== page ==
It’s the little things that add up to a great candidate experience.
Early in her career Susan interviewed for a position as a chemist with a company that distributes supplies used in research laboratories. The interview went badly. The company representatives were not on time or prepared. They did not get back to her when they said they would and in fact were downright rude during the interviews and in the follow up. Susan was happy she did not get the job.
Susan went on to a very successful career in Research & Development person managing large labs in multiple locations.
For the rest of her career, some 30 years, she NEVER allowed anyone on her staff to order lab supplies from that company. She remembered that story like it was yesterday and repeated it often.
A candidate’s experience begins when they start researching the company. It continues through every interaction during the recruiting process. The interaction makes a lasting memory of the total experience, good or bad. It could influence their view of the company for years in the future. Just like Susan.
Perhaps you have had a similar experience in your life? Most people have.
Candidates invest a lot in a job search, preparing search materials, doing research, and preparing for interviews, not to mention time and money spent on travel and interviews. They resent it when they feel they are treated badly. They never forget and they tell others!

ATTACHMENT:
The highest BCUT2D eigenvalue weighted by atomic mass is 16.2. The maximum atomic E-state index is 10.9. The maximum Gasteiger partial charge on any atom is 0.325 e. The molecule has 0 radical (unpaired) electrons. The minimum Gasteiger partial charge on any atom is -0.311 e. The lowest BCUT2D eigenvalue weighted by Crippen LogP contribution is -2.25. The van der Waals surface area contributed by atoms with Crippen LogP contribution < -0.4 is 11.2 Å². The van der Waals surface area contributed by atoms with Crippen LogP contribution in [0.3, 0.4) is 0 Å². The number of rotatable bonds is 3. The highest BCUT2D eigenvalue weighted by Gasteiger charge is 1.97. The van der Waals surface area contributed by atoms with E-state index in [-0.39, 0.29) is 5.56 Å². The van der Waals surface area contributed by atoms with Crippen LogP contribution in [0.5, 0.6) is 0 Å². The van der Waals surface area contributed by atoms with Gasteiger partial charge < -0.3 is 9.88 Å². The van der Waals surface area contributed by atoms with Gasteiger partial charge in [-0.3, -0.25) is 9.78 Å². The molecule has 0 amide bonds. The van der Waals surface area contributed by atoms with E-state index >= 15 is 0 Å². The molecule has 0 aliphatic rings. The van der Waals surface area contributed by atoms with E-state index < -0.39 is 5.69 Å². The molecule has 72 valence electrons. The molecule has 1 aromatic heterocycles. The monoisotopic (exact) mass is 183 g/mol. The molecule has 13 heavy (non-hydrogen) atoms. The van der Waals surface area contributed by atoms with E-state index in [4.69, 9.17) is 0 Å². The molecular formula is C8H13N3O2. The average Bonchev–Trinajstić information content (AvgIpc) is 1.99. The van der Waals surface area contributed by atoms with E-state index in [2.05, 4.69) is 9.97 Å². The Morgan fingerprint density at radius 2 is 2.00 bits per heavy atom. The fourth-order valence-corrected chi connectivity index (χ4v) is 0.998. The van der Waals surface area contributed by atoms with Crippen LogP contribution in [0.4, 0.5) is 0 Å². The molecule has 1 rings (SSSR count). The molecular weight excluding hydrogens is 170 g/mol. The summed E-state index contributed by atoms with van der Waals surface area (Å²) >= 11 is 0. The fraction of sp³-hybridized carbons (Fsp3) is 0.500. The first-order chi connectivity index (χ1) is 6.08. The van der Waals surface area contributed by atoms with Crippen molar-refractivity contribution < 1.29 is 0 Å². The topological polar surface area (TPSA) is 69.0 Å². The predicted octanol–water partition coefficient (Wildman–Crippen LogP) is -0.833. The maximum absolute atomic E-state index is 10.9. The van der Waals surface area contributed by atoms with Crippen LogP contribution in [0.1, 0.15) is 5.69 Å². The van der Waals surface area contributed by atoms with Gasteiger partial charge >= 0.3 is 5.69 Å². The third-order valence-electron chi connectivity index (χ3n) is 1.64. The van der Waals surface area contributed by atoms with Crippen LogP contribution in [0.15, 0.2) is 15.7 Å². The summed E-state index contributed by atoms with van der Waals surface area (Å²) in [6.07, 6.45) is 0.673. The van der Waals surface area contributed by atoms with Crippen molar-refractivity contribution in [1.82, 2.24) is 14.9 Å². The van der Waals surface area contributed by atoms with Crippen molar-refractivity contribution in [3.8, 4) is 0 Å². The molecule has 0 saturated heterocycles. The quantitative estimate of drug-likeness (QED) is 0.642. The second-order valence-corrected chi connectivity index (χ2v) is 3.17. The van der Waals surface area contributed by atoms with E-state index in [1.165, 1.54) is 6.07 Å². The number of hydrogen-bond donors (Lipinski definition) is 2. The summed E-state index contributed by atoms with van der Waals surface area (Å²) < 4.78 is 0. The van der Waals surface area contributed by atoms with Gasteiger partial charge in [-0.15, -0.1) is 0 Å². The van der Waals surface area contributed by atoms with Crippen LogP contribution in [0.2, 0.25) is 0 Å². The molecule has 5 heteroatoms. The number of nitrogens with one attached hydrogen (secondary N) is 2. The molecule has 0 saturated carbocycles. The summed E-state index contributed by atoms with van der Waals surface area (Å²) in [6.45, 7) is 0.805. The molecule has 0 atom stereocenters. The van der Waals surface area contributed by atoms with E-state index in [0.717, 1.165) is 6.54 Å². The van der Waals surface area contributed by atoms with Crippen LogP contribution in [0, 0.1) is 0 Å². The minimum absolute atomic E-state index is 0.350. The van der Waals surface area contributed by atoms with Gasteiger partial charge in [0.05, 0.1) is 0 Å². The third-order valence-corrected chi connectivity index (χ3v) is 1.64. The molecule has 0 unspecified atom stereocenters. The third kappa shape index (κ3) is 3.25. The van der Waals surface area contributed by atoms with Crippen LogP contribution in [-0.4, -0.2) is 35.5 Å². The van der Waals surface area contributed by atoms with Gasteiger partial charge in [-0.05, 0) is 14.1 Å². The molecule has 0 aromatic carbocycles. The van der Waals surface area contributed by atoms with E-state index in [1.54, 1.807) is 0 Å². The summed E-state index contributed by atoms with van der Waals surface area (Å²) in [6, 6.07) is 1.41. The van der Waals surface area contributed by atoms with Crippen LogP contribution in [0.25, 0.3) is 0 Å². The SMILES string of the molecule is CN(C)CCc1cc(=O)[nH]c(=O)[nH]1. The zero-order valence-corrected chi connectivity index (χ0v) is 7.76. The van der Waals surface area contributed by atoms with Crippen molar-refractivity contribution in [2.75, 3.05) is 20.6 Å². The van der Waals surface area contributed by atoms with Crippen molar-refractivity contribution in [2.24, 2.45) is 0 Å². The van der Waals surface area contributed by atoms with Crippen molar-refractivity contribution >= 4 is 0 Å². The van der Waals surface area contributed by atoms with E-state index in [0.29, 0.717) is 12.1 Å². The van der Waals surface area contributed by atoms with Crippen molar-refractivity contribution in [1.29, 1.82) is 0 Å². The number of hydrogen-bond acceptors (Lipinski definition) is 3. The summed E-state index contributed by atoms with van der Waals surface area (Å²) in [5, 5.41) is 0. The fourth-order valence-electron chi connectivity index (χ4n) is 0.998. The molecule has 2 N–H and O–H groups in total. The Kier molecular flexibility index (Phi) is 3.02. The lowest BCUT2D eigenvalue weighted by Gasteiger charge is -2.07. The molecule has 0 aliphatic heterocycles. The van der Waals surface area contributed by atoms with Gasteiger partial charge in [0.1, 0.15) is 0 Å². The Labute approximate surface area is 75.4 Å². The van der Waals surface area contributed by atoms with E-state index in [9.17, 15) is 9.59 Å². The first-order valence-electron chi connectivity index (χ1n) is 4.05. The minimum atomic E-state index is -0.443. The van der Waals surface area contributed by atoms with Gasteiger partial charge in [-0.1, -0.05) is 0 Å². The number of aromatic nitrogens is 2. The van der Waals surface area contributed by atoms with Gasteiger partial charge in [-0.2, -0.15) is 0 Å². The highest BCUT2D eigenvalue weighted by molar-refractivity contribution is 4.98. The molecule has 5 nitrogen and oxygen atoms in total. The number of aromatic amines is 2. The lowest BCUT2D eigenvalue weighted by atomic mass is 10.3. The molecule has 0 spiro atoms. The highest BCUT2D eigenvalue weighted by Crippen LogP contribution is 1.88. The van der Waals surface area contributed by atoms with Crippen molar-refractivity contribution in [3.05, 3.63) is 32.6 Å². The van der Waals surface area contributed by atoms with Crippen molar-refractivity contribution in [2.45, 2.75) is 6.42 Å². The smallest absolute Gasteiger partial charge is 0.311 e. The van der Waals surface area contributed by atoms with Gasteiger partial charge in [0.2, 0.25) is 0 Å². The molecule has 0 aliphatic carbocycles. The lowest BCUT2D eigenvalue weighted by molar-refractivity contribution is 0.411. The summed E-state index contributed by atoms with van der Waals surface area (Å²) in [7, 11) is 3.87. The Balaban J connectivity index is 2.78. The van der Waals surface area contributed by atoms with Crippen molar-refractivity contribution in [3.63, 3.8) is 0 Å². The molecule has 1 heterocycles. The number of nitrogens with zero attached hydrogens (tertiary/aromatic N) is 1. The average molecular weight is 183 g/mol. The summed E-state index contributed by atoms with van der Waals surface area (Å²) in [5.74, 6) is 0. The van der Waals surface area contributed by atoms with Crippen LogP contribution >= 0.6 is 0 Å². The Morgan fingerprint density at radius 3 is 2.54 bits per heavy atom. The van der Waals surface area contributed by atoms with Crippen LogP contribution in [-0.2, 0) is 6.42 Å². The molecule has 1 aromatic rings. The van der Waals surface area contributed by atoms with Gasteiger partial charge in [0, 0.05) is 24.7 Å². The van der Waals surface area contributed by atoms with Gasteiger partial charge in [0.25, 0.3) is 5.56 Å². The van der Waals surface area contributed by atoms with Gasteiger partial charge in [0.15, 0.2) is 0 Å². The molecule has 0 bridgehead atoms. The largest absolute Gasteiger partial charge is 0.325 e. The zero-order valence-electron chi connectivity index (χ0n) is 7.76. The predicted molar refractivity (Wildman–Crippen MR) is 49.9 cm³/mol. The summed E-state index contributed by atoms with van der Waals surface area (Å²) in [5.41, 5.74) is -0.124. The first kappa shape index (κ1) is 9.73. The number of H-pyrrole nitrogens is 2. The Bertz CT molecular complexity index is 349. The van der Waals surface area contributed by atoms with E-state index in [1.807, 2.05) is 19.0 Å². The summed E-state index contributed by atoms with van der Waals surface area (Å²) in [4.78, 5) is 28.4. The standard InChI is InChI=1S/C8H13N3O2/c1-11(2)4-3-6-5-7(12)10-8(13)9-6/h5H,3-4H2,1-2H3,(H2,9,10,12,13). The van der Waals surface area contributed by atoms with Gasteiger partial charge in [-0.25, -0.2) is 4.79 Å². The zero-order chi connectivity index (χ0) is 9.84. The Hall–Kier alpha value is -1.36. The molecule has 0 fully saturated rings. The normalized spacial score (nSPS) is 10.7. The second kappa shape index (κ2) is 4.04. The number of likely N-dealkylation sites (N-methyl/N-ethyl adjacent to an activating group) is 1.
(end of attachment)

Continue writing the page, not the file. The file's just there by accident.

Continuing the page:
Given the candidate’s investment, don’t they deserve to be treated like good customers?
The cost of a poor customer experience adds up.
You lose good candidates now and in the future. They tell their friends, family and colleagues who won’t apply either and maybe won’t buy from you.
Employees stop referring their friends and maybe get disenchanted themselves. Disenchanted employees might leave or worse hang around with a bad attitude.
You will probably make more bad hires because the best candidates have more options.
All this word of mouth going on behind the scenes damages that corporate brand you work so hard to develop. It is like robbing Peter to pay Paul.
It doesn’t have to be that way. Here are characteristics of a great candidate experience.
- Respond promptly to everything – phone calls, emails, applications, requests, job offers. Simply responding to candidates will improve the candidate experience. It also separates you from your competition.
- Be flexible to the candidates’ needs, not rigid. Offer flexible interview scheduling and you will get the candidate’s attention.
- Be honest and pay attention to candidates’ needs.
- No unpleasant surprises – do what you say you will do, don’t change the specifications all the time, don’t change the schedule, be there when you say you are going to be there and respond when you say you will respond.
- Solicit feedback from candidates and apply what you learn.
- Keep candidates updated and explain what is going on. Tell people if there will be a delay. Ignoring candidates or stringing them out for your own convenience is particularly annoying.
- Add an unexpected “wow” factor to seal the deal. How about a little muffin basket to welcome the new hire?
Time to get out that mirror and figure out what your candidates think about you then make adjustments.
Make every touch point a great experience. It is the little things that add up to a great candidate experience.